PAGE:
In 1999, following the death of Jerzy Turowicz, Father Adam Boniecki became the chief editor.[2]

In April 2007, the ITI Group purchased 49 per cent of the magazine. Since 5 December 2007 Tygodnik Powszechny has been published in a smaller size. The format and editorial staff were also changed.


Tygodnik Powszechny has tried to reconcile the values of liberalism with the principles of faith. It has presented an open ecumenical view of Polish Catholicism. Its goal was a dialogue. Persons with non-Catholic ideas are invited to take part in printed debates. According to the analysis by Jarosław Gowin, presented in his book Church in the Times of Freedom (Kościół w czasach wolności), Tygodnik Powszechny is one of the main representatives of ‘open’ Catholicism, inspired by Catholic personalism.

Sergiusz Kowalski, who was analyzing the history of the journal from 1993 to 1995, wrote: “The authors of Tygodnik Powszechny appreciate moderation, openness, readiness to dialogue and compromise,”looking for a modus vivendi between liberal democracy and Church, between modernity and tradition” (Kowalski 1997: 148).


In the time of the People's Republic of Poland (PRL), Tygodnik Powszechny was considered as the magazine which, to some extent (determined by censorship), could publish criticism of the communist authorities.

After 1989, the magazine was seen to represent one option in a dialogue within the Church, called “open Catholicism”, which caused criticism from people of other circles. After 1989, Tygodnik Powszechny was believed to represent only one political party, the Democratic Union, later transformed into the Freedom Union. Many people involved in the magazine participated in the political changes of the era (Józefa Hennelowa, Tadeusz Mazowiecki, Krzysztof Kozłowski).

The critics of the Cracow weekly magazine often quote the letter written by John Paul II on 15 May 1995, on the occasion of the magazine's 50th anniversary:

The year 1989 brought Poland deep changes connected with the downfall of the communist system. Resumption of independence paradoxically coincided with an increased assault of secular left-wing parties and liberal groups directed against the Church, the Episcopate as well as against the Pope. I felt it especially in the context of my last visit to Poland in 1991. The point was to erase from the memory of citizens what was the role of the Church in the nation within the space of the last years. Accusations and slanders about clericalism were multiplying as well as those about the alleged intention of the Church to rule Poland and about hindering political emancipation in the Polish society. Forgive me, if I say that those influences were also visible in Tygodnik Powszechny. In those difficult times, unfortunately the Church did not find in it any support and defense which in a way it could have expected: “it did not feel cherished enough” – like I once said.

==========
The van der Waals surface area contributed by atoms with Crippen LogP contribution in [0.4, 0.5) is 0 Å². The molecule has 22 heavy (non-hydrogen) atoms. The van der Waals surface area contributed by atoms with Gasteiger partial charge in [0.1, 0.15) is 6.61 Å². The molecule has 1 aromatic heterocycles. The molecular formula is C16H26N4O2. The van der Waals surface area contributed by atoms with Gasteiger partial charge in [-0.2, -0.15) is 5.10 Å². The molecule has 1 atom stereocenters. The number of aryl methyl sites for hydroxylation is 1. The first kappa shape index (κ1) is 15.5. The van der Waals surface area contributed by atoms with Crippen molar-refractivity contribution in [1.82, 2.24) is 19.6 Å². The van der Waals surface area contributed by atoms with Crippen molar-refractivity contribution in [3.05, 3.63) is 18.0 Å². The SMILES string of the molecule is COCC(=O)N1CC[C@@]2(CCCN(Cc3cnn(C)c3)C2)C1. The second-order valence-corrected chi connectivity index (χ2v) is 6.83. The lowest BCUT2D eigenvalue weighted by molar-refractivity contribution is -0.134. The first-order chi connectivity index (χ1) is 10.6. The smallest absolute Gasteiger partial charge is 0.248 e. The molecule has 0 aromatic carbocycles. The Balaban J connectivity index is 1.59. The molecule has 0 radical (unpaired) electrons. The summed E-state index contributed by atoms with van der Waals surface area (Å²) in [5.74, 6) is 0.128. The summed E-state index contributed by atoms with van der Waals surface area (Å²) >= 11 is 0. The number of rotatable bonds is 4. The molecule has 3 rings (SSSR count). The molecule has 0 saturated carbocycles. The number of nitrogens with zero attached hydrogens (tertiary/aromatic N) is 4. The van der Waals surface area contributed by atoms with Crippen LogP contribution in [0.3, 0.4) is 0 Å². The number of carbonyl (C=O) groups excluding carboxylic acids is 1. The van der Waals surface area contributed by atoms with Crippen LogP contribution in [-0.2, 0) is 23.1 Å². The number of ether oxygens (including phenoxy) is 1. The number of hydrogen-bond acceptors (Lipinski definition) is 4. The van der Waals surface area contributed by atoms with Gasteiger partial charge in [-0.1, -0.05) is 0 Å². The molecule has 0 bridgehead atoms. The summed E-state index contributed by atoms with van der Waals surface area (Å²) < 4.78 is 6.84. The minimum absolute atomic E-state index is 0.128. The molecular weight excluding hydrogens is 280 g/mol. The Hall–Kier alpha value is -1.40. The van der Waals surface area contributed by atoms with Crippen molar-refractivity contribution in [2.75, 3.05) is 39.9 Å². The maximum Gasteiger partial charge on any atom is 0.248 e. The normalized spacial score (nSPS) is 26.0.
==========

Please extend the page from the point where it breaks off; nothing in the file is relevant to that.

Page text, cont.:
[citation needed]- Letter of 15 May 1995 from John Paul II to Jerzy Turowicz, editor-in-chief, Tygodnik Powszechny

See alsoEdit

Further readingEdit

  • Christian Heidrich: Die neue Frage nach Gott und Kirche. Ein Blick auf "Tygodnik Powszechny" und "Christ in der Gegenwart". In: Aleksandra Chylewska-Tölle / Christian Heidrich (Editors): Mäander des Kulturtransfers. Polnische und deutsche Kirche im 20. Jahrhundert. Berlin [Logos Verlag] 2014, p. 249-275. ISBN 978-3-8325-3660-2
  • Michał Jagiełło, "Tygodnik Powszechny" i komunizm, Warszawa: NOWA, 1988
  • Jacek Żakowski, Anatomia smaku czyli rozmowy o losach zespołu Tygodnika Powszechnego w latach 1953-1956, Warszawa: Wydawnictwo Wolne Pismo, 1988
  • Jacek Żakowski, Jerzy Turowicz: Trzy ćwiartki wieku: rozmowy z Jerzym Turowiczem, Kraków: Znak, 1999, ISBN 83-7006-166-4
  • Jacek Żakowski: Pół wieku pod włos. Czyli życie codzienne "Tygodnika Powszechnego" w czasach heroicznych. Kraków: Znak, 1999, ISBN 83-7006-886-3


  1. ^ Annika Frieberg (2008). The Project of Reconciliation: Journalists and Religious Activists in Polish-German Relations, 1956--1972. ProQuest. p. 54. ISBN 978-0-549-53566-9. Retrieved 8 September 2013.
  2. ^ Laurence Weinbaum (Fall 2002). "Penitence and Prejudice: The Roman Catholic Church and Jedwabne". Jewish Political Studies Review. 14 (3–4). Retrieved 8 September 2013.

External linksEdit